Fort Smith Hopes for Consent Consideration


Carl Geffken, Fort Smith’s city administrator, says the details of a consent decree with federal agencies is causing financial hardship as the city works to repair its sewer line problems. Sewer rates for residents rose 167 percent in 2017 and could rise further, he fears.
Carl Geffken, Fort Smith’s city administrator, says the details of a consent decree with federal agencies is causing financial hardship as the city works to repair its sewer line problems. Sewer rates for residents rose 167 percent in 2017 and could rise further, he fears. (Corey S. Krasko)
Jerry Walter, utilities director for the city of Fort Smith
Jerry Walter, utilities director for the city of Fort Smith

Delayed news is good news is Carl Geffken’s optimistic approach as he and other Fort Smith city officials wait to hear from the U.S. Department of Justice and Environmental Protection Agency on plans to upgrade sewer lines.

Geffken, the city administrator of Fort Smith, last month made a presentation to representatives of the DOJ and EPA in Dallas, asking the federal agencies to give the city some leeway in a decree Fort Smith consented to in 2015. The consent decree was negotiated to address violations of the Clean Water Act that had caused 119 million gallons of untreated sewage to be released into waterways since 2004.

“They really wanted us to prove to them the reason why we should receive this consideration and amend the consent decree,” Geffken said. “We made it clear that we need some changes to our consent decree. We hope the DOJ and EPA agree to them.”

The consent decree required to city to repair and upgrade sewer lines to prevent dry-weather overflows, which happen when a blocked or broken line discharges sewage wherever is handy. The decree runs through 2026, and the city estimated it would cost $480 million to fulfill its requirements.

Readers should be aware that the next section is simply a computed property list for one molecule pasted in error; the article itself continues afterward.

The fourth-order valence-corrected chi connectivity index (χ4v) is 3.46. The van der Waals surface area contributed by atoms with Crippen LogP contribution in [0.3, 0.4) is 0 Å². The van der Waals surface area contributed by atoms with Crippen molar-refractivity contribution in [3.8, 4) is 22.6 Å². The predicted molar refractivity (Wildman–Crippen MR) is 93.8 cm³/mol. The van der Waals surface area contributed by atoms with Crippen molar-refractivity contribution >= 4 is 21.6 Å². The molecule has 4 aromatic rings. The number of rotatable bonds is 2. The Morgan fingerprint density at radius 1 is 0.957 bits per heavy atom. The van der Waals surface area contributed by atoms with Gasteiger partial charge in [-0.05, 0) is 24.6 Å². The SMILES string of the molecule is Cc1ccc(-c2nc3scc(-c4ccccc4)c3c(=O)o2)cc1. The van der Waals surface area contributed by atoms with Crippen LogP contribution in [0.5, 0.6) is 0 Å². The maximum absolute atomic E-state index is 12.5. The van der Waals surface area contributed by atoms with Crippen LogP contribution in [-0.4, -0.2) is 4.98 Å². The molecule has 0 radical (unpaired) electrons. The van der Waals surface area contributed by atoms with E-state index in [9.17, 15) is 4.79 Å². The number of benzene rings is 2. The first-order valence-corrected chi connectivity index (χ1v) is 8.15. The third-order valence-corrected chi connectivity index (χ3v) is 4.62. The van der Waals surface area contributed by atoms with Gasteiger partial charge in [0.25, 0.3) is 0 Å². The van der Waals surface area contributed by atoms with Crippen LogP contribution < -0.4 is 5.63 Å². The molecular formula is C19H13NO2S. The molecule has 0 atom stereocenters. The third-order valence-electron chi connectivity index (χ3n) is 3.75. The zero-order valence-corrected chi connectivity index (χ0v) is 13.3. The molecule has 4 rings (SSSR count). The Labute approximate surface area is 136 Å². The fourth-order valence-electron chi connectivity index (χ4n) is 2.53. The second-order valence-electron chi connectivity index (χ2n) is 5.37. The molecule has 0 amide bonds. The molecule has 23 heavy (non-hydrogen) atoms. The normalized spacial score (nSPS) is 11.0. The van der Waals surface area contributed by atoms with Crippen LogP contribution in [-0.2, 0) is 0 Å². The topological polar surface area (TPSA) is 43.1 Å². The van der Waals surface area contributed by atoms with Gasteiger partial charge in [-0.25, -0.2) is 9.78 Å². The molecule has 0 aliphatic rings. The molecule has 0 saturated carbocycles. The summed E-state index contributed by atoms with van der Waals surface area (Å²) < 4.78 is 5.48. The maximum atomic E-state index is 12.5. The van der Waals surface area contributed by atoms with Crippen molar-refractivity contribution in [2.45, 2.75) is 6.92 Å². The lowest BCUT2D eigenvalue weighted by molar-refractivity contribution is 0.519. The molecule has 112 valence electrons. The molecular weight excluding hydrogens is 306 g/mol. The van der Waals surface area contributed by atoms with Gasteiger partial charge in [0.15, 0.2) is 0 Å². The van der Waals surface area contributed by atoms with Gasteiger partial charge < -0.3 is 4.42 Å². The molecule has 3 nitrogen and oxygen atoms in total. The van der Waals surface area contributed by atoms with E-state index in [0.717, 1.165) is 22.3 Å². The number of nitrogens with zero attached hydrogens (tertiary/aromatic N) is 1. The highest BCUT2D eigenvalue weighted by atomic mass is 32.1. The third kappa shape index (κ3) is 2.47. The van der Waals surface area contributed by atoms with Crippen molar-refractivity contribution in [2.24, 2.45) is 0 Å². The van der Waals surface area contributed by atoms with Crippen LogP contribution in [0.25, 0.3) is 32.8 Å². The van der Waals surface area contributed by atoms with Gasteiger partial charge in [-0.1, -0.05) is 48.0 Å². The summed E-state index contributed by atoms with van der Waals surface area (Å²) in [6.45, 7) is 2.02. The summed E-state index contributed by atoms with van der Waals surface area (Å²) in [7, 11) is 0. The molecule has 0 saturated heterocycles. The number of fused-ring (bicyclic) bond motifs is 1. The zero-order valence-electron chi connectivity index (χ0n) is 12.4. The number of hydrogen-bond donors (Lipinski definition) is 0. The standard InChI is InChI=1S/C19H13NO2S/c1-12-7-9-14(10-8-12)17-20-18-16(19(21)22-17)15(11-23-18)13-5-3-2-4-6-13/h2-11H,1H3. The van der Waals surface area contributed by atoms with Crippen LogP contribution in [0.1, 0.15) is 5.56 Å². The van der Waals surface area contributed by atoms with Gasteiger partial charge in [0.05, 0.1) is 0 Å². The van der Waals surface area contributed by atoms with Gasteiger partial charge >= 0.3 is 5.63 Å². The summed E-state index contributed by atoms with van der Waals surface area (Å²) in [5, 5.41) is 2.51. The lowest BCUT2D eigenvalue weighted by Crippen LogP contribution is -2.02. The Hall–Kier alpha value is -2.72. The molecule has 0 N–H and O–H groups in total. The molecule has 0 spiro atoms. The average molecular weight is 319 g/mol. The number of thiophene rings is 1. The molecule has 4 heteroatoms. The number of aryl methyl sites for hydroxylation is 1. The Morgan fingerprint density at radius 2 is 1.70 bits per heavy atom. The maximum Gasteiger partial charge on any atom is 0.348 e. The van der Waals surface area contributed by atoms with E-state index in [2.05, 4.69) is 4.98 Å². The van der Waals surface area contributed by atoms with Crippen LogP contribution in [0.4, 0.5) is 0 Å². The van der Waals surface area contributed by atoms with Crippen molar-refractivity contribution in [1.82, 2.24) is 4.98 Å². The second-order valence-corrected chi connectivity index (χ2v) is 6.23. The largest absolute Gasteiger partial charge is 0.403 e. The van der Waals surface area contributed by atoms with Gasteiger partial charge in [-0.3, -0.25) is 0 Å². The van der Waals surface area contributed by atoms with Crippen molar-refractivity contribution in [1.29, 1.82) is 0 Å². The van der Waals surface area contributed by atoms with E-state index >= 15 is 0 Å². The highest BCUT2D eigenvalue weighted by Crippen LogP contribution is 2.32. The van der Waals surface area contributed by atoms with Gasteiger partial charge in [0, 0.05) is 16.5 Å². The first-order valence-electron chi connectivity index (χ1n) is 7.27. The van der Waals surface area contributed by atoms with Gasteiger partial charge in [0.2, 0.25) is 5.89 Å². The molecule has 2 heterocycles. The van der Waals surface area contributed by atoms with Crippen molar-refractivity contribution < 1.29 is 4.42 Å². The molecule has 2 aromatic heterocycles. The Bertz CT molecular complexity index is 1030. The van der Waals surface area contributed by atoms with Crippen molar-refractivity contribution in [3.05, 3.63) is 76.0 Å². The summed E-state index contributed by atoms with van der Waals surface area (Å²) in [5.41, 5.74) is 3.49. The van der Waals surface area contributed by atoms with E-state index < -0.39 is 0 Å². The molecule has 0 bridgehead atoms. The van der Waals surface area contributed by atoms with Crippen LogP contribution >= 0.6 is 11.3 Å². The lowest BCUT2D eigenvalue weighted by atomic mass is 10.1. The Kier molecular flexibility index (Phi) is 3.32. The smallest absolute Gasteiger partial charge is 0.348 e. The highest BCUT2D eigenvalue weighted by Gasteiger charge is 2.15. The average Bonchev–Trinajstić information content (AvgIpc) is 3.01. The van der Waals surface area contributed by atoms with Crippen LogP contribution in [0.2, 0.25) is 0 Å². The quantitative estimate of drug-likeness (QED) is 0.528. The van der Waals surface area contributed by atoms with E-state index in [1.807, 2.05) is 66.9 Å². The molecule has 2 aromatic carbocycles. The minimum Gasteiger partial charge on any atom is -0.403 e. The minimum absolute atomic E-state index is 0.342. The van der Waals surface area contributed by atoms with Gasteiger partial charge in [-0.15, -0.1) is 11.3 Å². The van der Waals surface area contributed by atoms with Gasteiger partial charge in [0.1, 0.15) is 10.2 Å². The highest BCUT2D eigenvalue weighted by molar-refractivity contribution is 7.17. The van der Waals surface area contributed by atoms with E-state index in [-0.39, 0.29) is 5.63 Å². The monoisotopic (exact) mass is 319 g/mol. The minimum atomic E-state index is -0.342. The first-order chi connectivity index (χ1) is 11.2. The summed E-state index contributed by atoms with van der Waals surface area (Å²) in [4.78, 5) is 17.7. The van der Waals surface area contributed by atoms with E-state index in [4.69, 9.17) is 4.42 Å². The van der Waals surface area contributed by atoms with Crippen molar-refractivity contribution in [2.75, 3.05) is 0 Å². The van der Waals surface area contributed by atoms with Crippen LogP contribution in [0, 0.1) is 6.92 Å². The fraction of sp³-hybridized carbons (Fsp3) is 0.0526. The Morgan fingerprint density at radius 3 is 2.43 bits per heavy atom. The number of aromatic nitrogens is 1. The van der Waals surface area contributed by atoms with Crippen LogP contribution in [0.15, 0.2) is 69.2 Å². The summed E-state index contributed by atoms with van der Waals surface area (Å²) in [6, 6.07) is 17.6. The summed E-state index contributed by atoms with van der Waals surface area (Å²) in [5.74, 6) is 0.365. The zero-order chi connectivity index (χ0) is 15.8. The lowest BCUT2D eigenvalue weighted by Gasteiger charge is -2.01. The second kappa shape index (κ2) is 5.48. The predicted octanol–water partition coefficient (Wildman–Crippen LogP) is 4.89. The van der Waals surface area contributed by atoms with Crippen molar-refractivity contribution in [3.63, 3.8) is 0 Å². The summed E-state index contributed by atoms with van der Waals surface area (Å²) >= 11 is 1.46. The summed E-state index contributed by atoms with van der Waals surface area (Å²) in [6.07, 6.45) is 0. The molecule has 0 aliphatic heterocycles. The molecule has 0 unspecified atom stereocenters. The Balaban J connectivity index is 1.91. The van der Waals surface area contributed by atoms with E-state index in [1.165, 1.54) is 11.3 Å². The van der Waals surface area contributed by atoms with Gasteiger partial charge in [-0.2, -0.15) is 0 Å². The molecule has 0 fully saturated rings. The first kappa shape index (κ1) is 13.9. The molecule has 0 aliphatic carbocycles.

Geffken said the city has raised sewer rates for its citizens — most recently 167 percent in 2017 — and sewer service now represents slightly more than 2 percent of the median household income, above federal guidelines. If the consent decree isn’t amended with more lenient terms, Geffken said, the city will have to raise its sewer rates to more than 3 percent.

Fort Smith has spent about $100 million on decree-related repairs in the past three years. “It will be a hardship on the city,” Geffken said.

Geffken and Utilities Director Jerry Walters joined Fort Smith’s city government after the consent decree was formalized. Geffken ran a city with a similar (and similarly priced) consent decree in Reading, Pennsylvania, and Walters has extensive engineering experience with the U.S. Army and the Pentagon.

Walters said the work on fixing the more than 500 miles of Fort Smith sewer lines is a painstaking process, but he has stressed efficiency in an attempt to lower costs. He said one renegotiated deal with a contractor saved the city more than $1 million.

The utilities department is using remote camera and acoustic technology to map out lines needing repair and prioritizing those fixes. Walters estimated that between one-fifth and one-fourth of the city’s sewer lines have been been brought up to satisfactory condition.

Geffken said the last increase in sewer rates added $3 million to the revenue, and the city has an $56.8 million water and sewer budget for fiscal year 2018. Not all of that money can be used for decree repairs because the city has a $12 million debt service and other regular expenses for maintenance, salaries and equipment.

Geffken also said raising rates can result in citizens restricting their water use to avoid higher bills.

“We have rate fatigue,” Geffken said. “We have adhered to the consent decree. You can’t stop doing the work and stamp your feet. We can do this, but there will come a point in time where we can’t afford to do it anymore.”